Dcr-2 is required for Toll signaling and resistance to microbial infection in Drosophila

To assess the role of Dcr-2 in vivo, we sought to determine whether Dcr-2 is also required for Toll signaling in adult Drosophila flies. To this end, we used transgenic flies carrying a dcr-2 dsRNA construct driven by the Gal4/UAS promoter. Our results showed that ubiquitous expression of Gal4 with the Actin driver in UAS-dsRNA (Dcr-2) flies resulted in successful knockdown of Dcr-2 (Fig. 2A, middle) and dramatically inhibited the induction of Dros transcription (Fig. 2A, lanes 1 and 2). Adult flies were subjected to a microbial challenge test in which they were pricked with a Gram-positive bacterium, Micrococcus luteus. Consistent with previous studies (14, 29), M. luteus significantly induced Dros transcription (Fig. 2A, lanes 1 and 3). In the case of the M. luteus challenge, the ubiquitous knockdown of Dcr-2 in flies also dramatically inhibited the induction of Dros transcription (Fig. 2A, lanes 3 and 4). Similar results were also obtained via qRT-PCR assay (Fig. 2B).

Fig. 2 Dcr-2 is required for Toll activation in adult flies.

(A and B) Six hours after the M. luteus challenge, total RNA extracts were prepared from adult flies with the indicated genotypes and treatment and subjected to Northern blots using the indicated probes (A) or to qRT-PCR of Dros mRNA (normalized to Rp49; n = 3; *P < 0.05, two-tailed Student’s t test; error bars, SD; each group contains 10 female flies and 10 male flies) (B). CyO, second chromosome balancer with curly wings marker. (C) Survival of adult flies with the indicated genotypes after A. fumigatus infection (n = 3; each group contains 10 female flies and 10 male flies; error bars, SD). Flies that died within 3 hours of infection were not considered in the analysis. (D and E) Total RNA extracts were prepared from adult flies with the indicated genotypes and subjected to Northern blots using the indicated probes (D) or to qRT-PCR of Dros mRNA (normalized to Rp49; n = 3; *P < 0.05, two-tailed Student’s t test; error bars, SD) (E).

Considering that downstream AMPs of Toll immune signaling are required for adult flies’ resistance to infection by Gram-positive bacteria or fungi, we analyzed the survival rate of dcr-2 knockdown transgenic flies infected with Aspergillus fumigatus. Because A. fumigatus is weakly pathogenic to wild-type flies but is harmful to flies with impaired Toll immune signaling, A. fumigatus infection was used by Lemaitre et al. (28) to determine the resistance of different mutant flies to microbial infection. As shown in Fig. 2C, 6 days after A. fumigatus infection, about 80% of dcr-2 knockdown transgenic flies had died whereas flies without dcr-2 knockdown were not markedly affected. These data indicate that the loss of Dcr-2 expression dramatically made adult flies more susceptible to A. fumigatus infection.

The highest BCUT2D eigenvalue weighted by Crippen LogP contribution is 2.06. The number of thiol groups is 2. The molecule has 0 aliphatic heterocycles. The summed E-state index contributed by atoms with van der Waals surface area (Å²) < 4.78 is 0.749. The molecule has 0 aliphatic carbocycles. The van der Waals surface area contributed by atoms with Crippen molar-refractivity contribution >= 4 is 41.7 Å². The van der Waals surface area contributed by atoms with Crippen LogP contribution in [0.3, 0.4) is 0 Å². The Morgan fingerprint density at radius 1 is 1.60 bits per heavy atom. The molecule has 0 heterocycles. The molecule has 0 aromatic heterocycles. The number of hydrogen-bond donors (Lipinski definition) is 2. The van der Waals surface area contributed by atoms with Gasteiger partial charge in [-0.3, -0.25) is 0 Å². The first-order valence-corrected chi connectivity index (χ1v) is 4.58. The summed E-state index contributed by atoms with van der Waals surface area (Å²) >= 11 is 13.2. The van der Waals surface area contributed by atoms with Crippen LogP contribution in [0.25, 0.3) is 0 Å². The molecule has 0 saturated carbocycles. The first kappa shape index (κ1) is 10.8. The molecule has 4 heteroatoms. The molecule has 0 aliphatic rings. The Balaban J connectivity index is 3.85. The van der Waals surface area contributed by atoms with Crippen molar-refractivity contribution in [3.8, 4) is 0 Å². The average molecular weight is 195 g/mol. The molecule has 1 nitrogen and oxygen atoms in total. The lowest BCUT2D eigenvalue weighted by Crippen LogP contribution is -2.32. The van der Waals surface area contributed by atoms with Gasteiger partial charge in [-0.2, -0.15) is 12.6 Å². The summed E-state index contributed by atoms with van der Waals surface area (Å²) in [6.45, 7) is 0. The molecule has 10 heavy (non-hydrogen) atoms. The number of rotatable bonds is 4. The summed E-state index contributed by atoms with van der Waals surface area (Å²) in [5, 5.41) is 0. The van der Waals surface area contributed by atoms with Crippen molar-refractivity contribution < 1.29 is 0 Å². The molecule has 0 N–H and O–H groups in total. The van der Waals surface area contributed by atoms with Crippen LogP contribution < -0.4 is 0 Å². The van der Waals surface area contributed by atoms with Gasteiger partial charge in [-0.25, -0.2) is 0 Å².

Moreover, we used Dcr-2–null allele flies to further confirm the role of Dcr-2 in Toll signaling and used R2D2- and AGO2-null allele flies as controls. Our data showed that the induction of Dros transcription in Dcr-2L811fsX (Dcr-2–null) flies [versus that in yw (yellow white) flies] was significantly inhibited, as determined by Northern blots (Fig. 2D) and qRT-PCR (Fig. 2E), whereas the loss of R2D2 or AGO2 in flies (r2d21 or Ago2414) had no such effect (Fig. 2, D and E). Consistent with data obtained from cultured Drosophila S2 cells, we conclude that Dcr-2, but not the siRNA pathway, is required for the activation of Toll immune signaling.

Dcr-2 is involved in the expression of Toll protein at the posttranscriptional level

After we have determined that Dcr-2 is required for Toll immune signaling in both cultured S2 cells and adult flies, we attempted to determine at which step Dcr-2 affects Toll signaling. To this end, Flag-tagged Toll transgene (Flag-Toll) was ectopically expressed in cultured S2 cells. We observed that the ectopic expression of Flag-Toll successfully rescued the down-regulation of Dros transcription in cultured S2 cells transfected with dcr-2 dsRNA, as determined by Northern blots (Fig. 3A) and qRT-PCR (Fig. 3B). These results indicate that Dcr-2 could affect the Toll signaling pathway upstream of Toll. We next assessed the impact of Dcr-2 knockdown on Toll mRNA transcription. The results of Northern blot analyses showed that the knockdown of Dcr-2 by dsRNA had little effect on the levels of Toll mRNA (Fig. 3C). Similar results were also obtained via qRT-PCR assay (Fig. 3D).

Fig. 3 Dcr-2 is involved in the expression of Toll protein at the posttranscriptional level.